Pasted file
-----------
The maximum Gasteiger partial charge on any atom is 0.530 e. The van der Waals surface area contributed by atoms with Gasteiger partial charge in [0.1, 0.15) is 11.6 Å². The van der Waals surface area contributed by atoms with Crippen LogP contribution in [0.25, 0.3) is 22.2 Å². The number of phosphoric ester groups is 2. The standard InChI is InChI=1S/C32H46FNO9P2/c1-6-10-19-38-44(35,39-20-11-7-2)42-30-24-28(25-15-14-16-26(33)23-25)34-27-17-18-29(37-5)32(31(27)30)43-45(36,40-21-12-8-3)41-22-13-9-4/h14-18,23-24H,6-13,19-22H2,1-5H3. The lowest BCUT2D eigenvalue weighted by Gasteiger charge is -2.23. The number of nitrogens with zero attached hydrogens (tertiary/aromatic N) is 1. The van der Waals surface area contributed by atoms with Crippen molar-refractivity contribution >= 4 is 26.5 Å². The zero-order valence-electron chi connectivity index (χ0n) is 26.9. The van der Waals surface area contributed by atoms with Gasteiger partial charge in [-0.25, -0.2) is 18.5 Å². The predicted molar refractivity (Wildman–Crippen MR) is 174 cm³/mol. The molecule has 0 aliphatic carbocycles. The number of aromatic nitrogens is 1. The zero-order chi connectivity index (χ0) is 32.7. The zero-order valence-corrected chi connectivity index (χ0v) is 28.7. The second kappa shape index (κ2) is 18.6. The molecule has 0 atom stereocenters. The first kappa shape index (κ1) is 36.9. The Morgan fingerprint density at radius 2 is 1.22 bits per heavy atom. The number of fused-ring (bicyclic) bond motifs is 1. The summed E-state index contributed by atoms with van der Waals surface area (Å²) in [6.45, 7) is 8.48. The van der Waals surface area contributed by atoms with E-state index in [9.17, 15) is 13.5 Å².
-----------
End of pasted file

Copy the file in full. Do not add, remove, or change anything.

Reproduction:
The maximum Gasteiger partial charge on any atom is 0.530 e. The van der Waals surface area contributed by atoms with Gasteiger partial charge in [0.1, 0.15) is 11.6 Å². The van der Waals surface area contributed by atoms with Crippen LogP contribution in [0.25, 0.3) is 22.2 Å². The number of phosphoric ester groups is 2. The standard InChI is InChI=1S/C32H46FNO9P2/c1-6-10-19-38-44(35,39-20-11-7-2)42-30-24-28(25-15-14-16-26(33)23-25)34-27-17-18-29(37-5)32(31(27)30)43-45(36,40-21-12-8-3)41-22-13-9-4/h14-18,23-24H,6-13,19-22H2,1-5H3. The lowest BCUT2D eigenvalue weighted by Gasteiger charge is -2.23. The number of nitrogens with zero attached hydrogens (tertiary/aromatic N) is 1. The van der Waals surface area contributed by atoms with Crippen molar-refractivity contribution >= 4 is 26.5 Å². The zero-order valence-electron chi connectivity index (χ0n) is 26.9. The van der Waals surface area contributed by atoms with Gasteiger partial charge in [-0.25, -0.2) is 18.5 Å². The predicted molar refractivity (Wildman–Crippen MR) is 174 cm³/mol. The molecule has 0 aliphatic carbocycles. The number of aromatic nitrogens is 1. The zero-order chi connectivity index (χ0) is 32.7. The zero-order valence-corrected chi connectivity index (χ0v) is 28.7. The second kappa shape index (κ2) is 18.6. The molecule has 0 atom stereocenters. The first kappa shape index (κ1) is 36.9. The Morgan fingerprint density at radius 2 is 1.22 bits per heavy atom. The number of fused-ring (bicyclic) bond motifs is 1. The summed E-state index contributed by atoms with van der Waals surface area (Å²) in [6.45, 7) is 8.48. The van der Waals surface area contributed by atoms with E-state index in [9.17, 15) is 13.5 Å².